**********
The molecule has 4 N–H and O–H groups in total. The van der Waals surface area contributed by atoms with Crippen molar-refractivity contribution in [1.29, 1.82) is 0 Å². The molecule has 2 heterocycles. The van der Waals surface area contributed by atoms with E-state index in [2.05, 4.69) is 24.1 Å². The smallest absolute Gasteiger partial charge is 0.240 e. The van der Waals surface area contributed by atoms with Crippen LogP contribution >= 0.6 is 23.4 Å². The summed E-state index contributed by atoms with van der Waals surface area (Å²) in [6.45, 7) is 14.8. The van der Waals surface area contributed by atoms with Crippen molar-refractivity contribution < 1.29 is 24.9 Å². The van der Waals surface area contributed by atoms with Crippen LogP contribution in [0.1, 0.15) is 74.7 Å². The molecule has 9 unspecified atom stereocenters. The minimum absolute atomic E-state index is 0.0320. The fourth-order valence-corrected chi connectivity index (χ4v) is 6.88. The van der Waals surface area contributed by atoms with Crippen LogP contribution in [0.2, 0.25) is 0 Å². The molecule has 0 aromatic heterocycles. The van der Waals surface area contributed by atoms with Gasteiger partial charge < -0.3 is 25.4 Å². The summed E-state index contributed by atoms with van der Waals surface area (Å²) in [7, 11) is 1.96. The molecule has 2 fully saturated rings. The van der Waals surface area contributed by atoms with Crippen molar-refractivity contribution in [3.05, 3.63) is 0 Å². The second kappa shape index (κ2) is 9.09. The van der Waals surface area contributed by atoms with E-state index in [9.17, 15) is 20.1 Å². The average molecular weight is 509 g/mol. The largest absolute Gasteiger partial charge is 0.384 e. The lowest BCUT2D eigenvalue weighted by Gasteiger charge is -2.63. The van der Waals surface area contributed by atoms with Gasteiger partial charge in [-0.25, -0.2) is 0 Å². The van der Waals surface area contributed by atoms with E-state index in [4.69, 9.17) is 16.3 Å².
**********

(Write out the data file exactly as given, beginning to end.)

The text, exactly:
The molecule has 4 N–H and O–H groups in total. The van der Waals surface area contributed by atoms with Crippen molar-refractivity contribution in [1.29, 1.82) is 0 Å². The molecule has 2 heterocycles. The van der Waals surface area contributed by atoms with E-state index in [2.05, 4.69) is 24.1 Å². The smallest absolute Gasteiger partial charge is 0.240 e. The van der Waals surface area contributed by atoms with Crippen LogP contribution >= 0.6 is 23.4 Å². The summed E-state index contributed by atoms with van der Waals surface area (Å²) in [6.45, 7) is 14.8. The van der Waals surface area contributed by atoms with Crippen molar-refractivity contribution < 1.29 is 24.9 Å². The van der Waals surface area contributed by atoms with Crippen LogP contribution in [0.1, 0.15) is 74.7 Å². The molecule has 9 unspecified atom stereocenters. The minimum absolute atomic E-state index is 0.0320. The fourth-order valence-corrected chi connectivity index (χ4v) is 6.88. The van der Waals surface area contributed by atoms with Crippen LogP contribution in [0.2, 0.25) is 0 Å². The molecule has 0 aromatic heterocycles. The van der Waals surface area contributed by atoms with Gasteiger partial charge < -0.3 is 25.4 Å². The summed E-state index contributed by atoms with van der Waals surface area (Å²) in [7, 11) is 1.96. The molecule has 2 fully saturated rings. The van der Waals surface area contributed by atoms with Crippen molar-refractivity contribution in [3.05, 3.63) is 0 Å². The second kappa shape index (κ2) is 9.09. The van der Waals surface area contributed by atoms with E-state index in [9.17, 15) is 20.1 Å². The average molecular weight is 509 g/mol. The largest absolute Gasteiger partial charge is 0.384 e. The lowest BCUT2D eigenvalue weighted by Gasteiger charge is -2.63. The van der Waals surface area contributed by atoms with Gasteiger partial charge in [-0.25, -0.2) is 0 Å². The van der Waals surface area contributed by atoms with E-state index in [4.69, 9.17) is 16.3 Å².